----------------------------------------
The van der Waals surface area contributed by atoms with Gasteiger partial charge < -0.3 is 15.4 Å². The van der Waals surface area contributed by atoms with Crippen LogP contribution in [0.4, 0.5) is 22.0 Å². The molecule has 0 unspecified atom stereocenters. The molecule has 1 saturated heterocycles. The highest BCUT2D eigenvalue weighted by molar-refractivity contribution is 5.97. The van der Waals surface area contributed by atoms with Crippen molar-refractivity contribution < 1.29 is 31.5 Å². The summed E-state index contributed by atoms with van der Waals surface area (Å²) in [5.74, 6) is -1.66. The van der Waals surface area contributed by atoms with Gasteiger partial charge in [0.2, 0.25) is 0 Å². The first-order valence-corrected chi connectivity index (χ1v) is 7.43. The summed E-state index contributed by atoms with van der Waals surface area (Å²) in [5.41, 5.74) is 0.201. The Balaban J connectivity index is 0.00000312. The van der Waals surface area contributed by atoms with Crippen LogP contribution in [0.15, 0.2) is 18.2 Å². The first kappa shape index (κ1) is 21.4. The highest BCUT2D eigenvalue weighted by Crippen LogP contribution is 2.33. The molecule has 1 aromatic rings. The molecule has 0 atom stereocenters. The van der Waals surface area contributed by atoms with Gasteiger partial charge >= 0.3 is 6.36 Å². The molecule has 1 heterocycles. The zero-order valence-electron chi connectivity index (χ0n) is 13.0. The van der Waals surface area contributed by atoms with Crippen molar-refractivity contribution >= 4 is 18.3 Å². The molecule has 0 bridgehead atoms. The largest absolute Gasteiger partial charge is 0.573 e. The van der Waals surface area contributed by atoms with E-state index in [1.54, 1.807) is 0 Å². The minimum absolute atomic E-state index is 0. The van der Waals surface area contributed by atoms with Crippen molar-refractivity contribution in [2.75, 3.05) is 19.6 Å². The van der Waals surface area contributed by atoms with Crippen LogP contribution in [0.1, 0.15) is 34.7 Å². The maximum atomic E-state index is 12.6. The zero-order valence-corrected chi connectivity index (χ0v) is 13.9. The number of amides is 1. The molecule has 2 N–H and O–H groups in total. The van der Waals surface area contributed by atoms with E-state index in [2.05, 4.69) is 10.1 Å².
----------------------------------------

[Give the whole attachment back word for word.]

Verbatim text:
The van der Waals surface area contributed by atoms with Gasteiger partial charge < -0.3 is 15.4 Å². The van der Waals surface area contributed by atoms with Crippen LogP contribution in [0.4, 0.5) is 22.0 Å². The molecule has 0 unspecified atom stereocenters. The molecule has 1 saturated heterocycles. The highest BCUT2D eigenvalue weighted by molar-refractivity contribution is 5.97. The van der Waals surface area contributed by atoms with Crippen molar-refractivity contribution < 1.29 is 31.5 Å². The summed E-state index contributed by atoms with van der Waals surface area (Å²) in [5.74, 6) is -1.66. The van der Waals surface area contributed by atoms with Gasteiger partial charge in [0.2, 0.25) is 0 Å². The first-order valence-corrected chi connectivity index (χ1v) is 7.43. The summed E-state index contributed by atoms with van der Waals surface area (Å²) in [5.41, 5.74) is 0.201. The Balaban J connectivity index is 0.00000312. The van der Waals surface area contributed by atoms with Crippen LogP contribution in [0.15, 0.2) is 18.2 Å². The first kappa shape index (κ1) is 21.4. The highest BCUT2D eigenvalue weighted by Crippen LogP contribution is 2.33. The molecule has 1 aromatic rings. The molecule has 0 atom stereocenters. The van der Waals surface area contributed by atoms with Gasteiger partial charge >= 0.3 is 6.36 Å². The molecule has 1 heterocycles. The zero-order valence-electron chi connectivity index (χ0n) is 13.0. The van der Waals surface area contributed by atoms with Crippen molar-refractivity contribution >= 4 is 18.3 Å². The molecule has 0 bridgehead atoms. The largest absolute Gasteiger partial charge is 0.573 e. The van der Waals surface area contributed by atoms with E-state index in [1.54, 1.807) is 0 Å². The minimum absolute atomic E-state index is 0. The van der Waals surface area contributed by atoms with Crippen molar-refractivity contribution in [2.75, 3.05) is 19.6 Å². The van der Waals surface area contributed by atoms with Crippen LogP contribution in [0.1, 0.15) is 34.7 Å². The maximum atomic E-state index is 12.6. The zero-order valence-corrected chi connectivity index (χ0v) is 13.9. The number of amides is 1. The molecule has 2 N–H and O–H groups in total. The van der Waals surface area contributed by atoms with E-state index in [2.05, 4.69) is 10.1 Å².